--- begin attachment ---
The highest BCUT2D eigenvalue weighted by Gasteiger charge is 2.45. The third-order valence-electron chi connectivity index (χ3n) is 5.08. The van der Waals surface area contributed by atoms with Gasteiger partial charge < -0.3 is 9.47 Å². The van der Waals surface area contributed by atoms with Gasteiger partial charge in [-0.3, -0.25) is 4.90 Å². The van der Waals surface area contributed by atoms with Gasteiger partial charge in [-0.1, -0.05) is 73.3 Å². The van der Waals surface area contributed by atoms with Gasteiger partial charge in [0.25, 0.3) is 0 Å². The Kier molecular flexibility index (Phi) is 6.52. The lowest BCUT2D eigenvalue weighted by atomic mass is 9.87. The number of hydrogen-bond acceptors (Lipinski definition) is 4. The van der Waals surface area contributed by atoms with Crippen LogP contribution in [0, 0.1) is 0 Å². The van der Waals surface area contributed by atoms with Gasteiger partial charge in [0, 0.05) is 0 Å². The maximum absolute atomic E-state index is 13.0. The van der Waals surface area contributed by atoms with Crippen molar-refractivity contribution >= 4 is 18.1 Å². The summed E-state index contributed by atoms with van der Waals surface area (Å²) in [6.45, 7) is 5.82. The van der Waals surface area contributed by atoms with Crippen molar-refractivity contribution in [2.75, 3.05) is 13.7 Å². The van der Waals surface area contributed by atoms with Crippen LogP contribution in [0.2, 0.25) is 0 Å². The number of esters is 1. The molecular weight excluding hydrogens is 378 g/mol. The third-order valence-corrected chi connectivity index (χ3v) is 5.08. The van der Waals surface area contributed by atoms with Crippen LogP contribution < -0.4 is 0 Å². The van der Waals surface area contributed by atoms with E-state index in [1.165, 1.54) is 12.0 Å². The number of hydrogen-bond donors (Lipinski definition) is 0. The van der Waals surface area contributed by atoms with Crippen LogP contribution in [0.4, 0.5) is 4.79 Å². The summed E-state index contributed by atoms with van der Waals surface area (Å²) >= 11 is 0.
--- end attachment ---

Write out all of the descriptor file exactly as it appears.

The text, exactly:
The highest BCUT2D eigenvalue weighted by Gasteiger charge is 2.45. The third-order valence-electron chi connectivity index (χ3n) is 5.08. The van der Waals surface area contributed by atoms with Gasteiger partial charge < -0.3 is 9.47 Å². The van der Waals surface area contributed by atoms with Gasteiger partial charge in [-0.3, -0.25) is 4.90 Å². The van der Waals surface area contributed by atoms with Gasteiger partial charge in [-0.1, -0.05) is 73.3 Å². The van der Waals surface area contributed by atoms with Gasteiger partial charge in [0.25, 0.3) is 0 Å². The Kier molecular flexibility index (Phi) is 6.52. The lowest BCUT2D eigenvalue weighted by atomic mass is 9.87. The number of hydrogen-bond acceptors (Lipinski definition) is 4. The van der Waals surface area contributed by atoms with Crippen LogP contribution in [0, 0.1) is 0 Å². The van der Waals surface area contributed by atoms with Gasteiger partial charge in [0, 0.05) is 0 Å². The maximum absolute atomic E-state index is 13.0. The van der Waals surface area contributed by atoms with Crippen molar-refractivity contribution >= 4 is 18.1 Å². The summed E-state index contributed by atoms with van der Waals surface area (Å²) in [6.45, 7) is 5.82. The van der Waals surface area contributed by atoms with Crippen molar-refractivity contribution in [2.75, 3.05) is 13.7 Å². The van der Waals surface area contributed by atoms with Crippen LogP contribution in [0.2, 0.25) is 0 Å². The number of esters is 1. The molecular weight excluding hydrogens is 378 g/mol. The third-order valence-corrected chi connectivity index (χ3v) is 5.08. The van der Waals surface area contributed by atoms with Crippen LogP contribution < -0.4 is 0 Å². The van der Waals surface area contributed by atoms with E-state index in [1.165, 1.54) is 12.0 Å². The number of hydrogen-bond donors (Lipinski definition) is 0. The van der Waals surface area contributed by atoms with Crippen LogP contribution in [0.4, 0.5) is 4.79 Å². The summed E-state index contributed by atoms with van der Waals surface area (Å²) >= 11 is 0.